Pirates of Penzance played last night in Evanston. Music Theater Works (formerly Light Opera Works) is probably about the only company in Chicagoland that you could expect to do Gilbert and Sullivan well, and they did.
The show was two acts of one hour each, with an intermission, and it gave me more sheer delight than anything I can remember seeing in a long time. Not the whole piece, and it dragged, but in parts, the first act being the stronger, with the Pirate King song followed by the Major General’s song.
There were no supra titles, sadly, because it was hard to distinguish the words often; but with that song, thorough familiarity rendered the words perfectly intelligible, and the delivery (on the part of all the cast) was entirely spot on. To see “General Stanley” (a surname presumably inspired by the famous Americanized Welshman) strutting about, even if not up to the standard of every YouTube rendition, was pleasurable in context even more than as a detached excerpt. But so with G&S, at their best.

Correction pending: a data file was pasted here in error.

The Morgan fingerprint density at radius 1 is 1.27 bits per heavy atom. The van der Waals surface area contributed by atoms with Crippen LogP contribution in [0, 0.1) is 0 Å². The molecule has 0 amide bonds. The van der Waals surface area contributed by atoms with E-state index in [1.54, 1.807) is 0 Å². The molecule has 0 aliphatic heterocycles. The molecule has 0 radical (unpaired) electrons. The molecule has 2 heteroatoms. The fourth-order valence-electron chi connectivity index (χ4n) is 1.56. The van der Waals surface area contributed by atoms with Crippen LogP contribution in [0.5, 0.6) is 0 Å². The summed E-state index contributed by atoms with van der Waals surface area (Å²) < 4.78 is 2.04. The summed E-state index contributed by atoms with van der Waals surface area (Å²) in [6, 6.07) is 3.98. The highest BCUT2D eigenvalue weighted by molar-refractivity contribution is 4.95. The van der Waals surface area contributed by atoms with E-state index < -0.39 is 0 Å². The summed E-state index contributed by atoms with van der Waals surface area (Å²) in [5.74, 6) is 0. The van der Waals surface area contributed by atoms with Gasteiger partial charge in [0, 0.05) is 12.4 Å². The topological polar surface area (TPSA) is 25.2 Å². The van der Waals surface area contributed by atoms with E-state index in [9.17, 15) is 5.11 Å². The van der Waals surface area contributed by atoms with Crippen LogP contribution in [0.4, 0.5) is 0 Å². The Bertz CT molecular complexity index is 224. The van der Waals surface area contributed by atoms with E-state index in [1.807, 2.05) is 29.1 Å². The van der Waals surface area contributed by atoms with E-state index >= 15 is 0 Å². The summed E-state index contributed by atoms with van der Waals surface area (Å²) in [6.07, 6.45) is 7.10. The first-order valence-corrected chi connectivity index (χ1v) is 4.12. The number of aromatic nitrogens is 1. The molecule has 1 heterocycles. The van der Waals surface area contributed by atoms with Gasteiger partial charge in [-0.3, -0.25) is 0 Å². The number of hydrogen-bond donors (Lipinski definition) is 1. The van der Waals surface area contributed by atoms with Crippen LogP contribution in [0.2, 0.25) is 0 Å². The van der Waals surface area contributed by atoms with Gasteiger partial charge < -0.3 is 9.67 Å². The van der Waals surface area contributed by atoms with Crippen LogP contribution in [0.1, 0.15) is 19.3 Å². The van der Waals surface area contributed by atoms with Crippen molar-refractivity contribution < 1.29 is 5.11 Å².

The humor derives (beyond Gilbert’s delicious sense of human irony) in part from the idea of the Englishman (though the famous “He is an Englishman” is a song from Pinafore, it might easily have been inserted into Pirates), which it simultaneously mocks and upholds. We no longer view the ideal of “faithfulness to duty” in the same way, nor is it possible to do so, so, although the wit derived from that paradox, time has rendered some of that wit just a little tiresome.
To be sure, Pirates of Penzance represents the best of popular entertainment of the day. If it is affected by the change in time to the world's conception of the Englishman as a type, and and the idea of “duty” addressed as something sacred, you wonder how so much of American popular culture will fare, given that so much of it seems purposively designed to bolster a certain ideal (which accounts for its worldwide appeal) of being an American.
With political events in the USA, that illusion is rapidly losing currency. The best of Gilbert and Sullivan survives because, despite being a product of its time, it is also constructed with genius (a double genius I might say) which allows it, if never entirely, to transcend the limitations of its time.